Last month, we announced that our signature film program has been renamed The Norman Jewison Film Program, supported by Shaftesbury and AMC Networks, in honour of internationally acclaimed filmmaker, CFC Founder and beloved Canadian icon, Norman Jewison.
This essential film program – comprised of four separate labs for directors, producers, writers and editors – launched in 1988 and has been central to the CFC ever since. It continues to elevate the next generation of creators and industry leaders who are redefining how Canadian stories are told onscreen and experienced by the rest of the world. The program would simply not be possible without the generous support of our wonderful partners and supporters. As part of an ongoing Supporter Spotlight series, we will be profiling some of the key supporters behind The Norman Jewison Film Program – beginning with one of its Lead Supporters and committed CFC partner, Shaftesbury. Learn more about Shaftesbury and their support of The Norman Jewison Film Program in the spotlight below.
Answers provided by Christina Jennings, Chairman & CEO, Shaftesbury and Chair, CFC Board of Directors.
Murdoch Mysteries; photo courtesy of Shaftesbury
Why is it important for your organization to support The Norman Jewison Film Program?
First of all, the Film Program has Norman’s name on it – the man whose vision and perseverance started the CFC. He believed in Canadian filmmakers and wanted to ensure that they made it to the global stage. So many talented filmmakers have come through the Film Program – to name a few – Clement Virgo, Brad Peyton, Sarah Polley, Jen Holness and Kathleen Hepburn. For Shaftesbury, it is important to ensure the Program’s future and Norman’s legacy.
What does Shaftesbury hope to achieve with your sponsorship of the Norman Jewison Film Program?
To give the next generation of filmmakers an opportunity to advance in their careers. As an alumna of this Program, I can attest to how truly impactful the CFC was on my career. Perhaps if I had not attended the CFC, I may not now be leading a major Canadian production company. As a company, we want to “give back”, dare I say, it’s our obligation to “give back” to the next generation of filmmakers, so that they may have similar opportunities and continue to represent Canada and our stories globally.
Why is Shaftesbury committed to supporting and empowering Canadian creators and content?
It’s our turn now, as an established company, to give back, to mentor, and to support the opportunities that the CFC can provide creators. It’s vitally important that we support our Canadian storytellers to ensure that they are strong and the best they can be as they share their stories globally. And vitally important that racialized storytellers have access to the CFC. I was very pleased that the 2021 Film Program had 18 residents – 14 of which were BIPOC.
How would you describe Shaftesbury’s relationship to the CFC?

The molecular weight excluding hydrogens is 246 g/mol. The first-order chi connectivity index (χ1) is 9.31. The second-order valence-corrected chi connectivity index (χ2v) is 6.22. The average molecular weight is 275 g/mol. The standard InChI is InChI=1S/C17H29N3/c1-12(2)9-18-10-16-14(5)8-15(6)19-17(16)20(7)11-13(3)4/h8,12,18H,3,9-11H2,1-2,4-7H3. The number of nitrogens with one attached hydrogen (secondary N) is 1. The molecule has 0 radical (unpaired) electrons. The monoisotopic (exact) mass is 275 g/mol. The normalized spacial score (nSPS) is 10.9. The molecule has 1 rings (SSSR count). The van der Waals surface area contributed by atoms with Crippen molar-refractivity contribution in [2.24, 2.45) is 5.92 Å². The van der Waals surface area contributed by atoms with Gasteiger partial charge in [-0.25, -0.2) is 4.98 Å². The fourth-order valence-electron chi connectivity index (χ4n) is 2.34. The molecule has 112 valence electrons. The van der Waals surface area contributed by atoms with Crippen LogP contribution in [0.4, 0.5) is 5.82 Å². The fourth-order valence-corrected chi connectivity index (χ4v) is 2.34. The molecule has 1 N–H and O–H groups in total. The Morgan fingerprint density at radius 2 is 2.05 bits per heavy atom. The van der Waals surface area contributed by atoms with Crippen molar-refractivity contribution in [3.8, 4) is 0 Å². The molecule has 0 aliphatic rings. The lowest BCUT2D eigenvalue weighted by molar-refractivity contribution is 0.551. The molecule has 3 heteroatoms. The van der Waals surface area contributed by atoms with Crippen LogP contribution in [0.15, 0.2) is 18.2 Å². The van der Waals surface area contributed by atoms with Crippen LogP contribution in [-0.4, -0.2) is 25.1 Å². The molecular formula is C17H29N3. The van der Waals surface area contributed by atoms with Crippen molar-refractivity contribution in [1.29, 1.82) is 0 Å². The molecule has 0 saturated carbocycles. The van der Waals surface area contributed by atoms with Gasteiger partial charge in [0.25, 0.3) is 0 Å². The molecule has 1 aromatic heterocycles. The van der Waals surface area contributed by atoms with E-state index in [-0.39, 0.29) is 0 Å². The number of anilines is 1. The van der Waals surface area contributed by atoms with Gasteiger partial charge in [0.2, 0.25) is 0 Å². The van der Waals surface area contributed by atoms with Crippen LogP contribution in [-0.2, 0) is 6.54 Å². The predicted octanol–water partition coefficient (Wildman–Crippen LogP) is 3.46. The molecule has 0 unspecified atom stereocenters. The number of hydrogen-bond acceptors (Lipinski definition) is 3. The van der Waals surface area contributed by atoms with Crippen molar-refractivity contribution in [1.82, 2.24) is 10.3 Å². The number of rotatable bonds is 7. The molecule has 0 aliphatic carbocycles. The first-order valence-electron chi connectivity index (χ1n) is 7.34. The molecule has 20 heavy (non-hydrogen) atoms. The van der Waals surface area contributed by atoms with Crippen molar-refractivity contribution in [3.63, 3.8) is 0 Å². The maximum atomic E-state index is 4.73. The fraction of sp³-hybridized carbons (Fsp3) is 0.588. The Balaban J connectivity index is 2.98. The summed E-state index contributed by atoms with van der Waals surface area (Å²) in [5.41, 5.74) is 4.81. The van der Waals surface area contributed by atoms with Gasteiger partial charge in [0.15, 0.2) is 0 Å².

As an alumna, I have a strong connection to the CFC. I was there in the second year of the Centre. I know how it completely changed my career. And I hear this same sentiment from people who have come through the various programs that the CFC offers. I was invited about 15 years ago to join the CFC Board, and now I am its Chairman. It’s a wonderful full circle.
What are three qualities that you think make for exciting entertainment/content?
- A unique story and point of view.
- I’m a big believer in unwrapping the layers of the onion when it comes to character. Creating a journey of discovery for the audience.
- Talent, both in front of and beyond the camera.
How do you approach creating Canadian content that has global commercial potential?
I don’t know that you ever know if any show will resonate with people around the world when you start out. You hope for that, and you do your best to create great content. Then the show is released, and sometimes, it resonates globally. Murdoch Mysteries is one of our shows that has found that global audience. I am not sure that 18 years ago I would have said that a series about a police detective set in the 1900’s Toronto, would be a global hit. You just never know.
Murdoch Mysteries; courtesy of Shaftesbury
How does Shaftesbury approach risk-taking and innovation?
We look at content as the centre of a wheel. From that centre, there are extensions – different ways to connect with your audience. In the early days, it was a website, and now, it could be a podcast, or live events, or an AR experience. All of these extensions are on top of the costs of creating the initial content. That’s a risk. It’s what we have to do: innovate.
Where do you think the screen-based entertainment industry is headed next?
AR and VR content is something that Shaftesbury has been producing. Initially we produced a “choose your own adventure” VR horror experience to go alongside our series Slasher. We are now about to launch an AR experience for both Murdoch and Hudson & Rex. I see a world where story content lives in a AR/VR world.
Hudson & Rex; photo courtesy of Shaftesbury
What Shaftesbury production should everyone watch and why?
How do you pick which of your children? Watch them all – they’re all different. I am proud of all of them.
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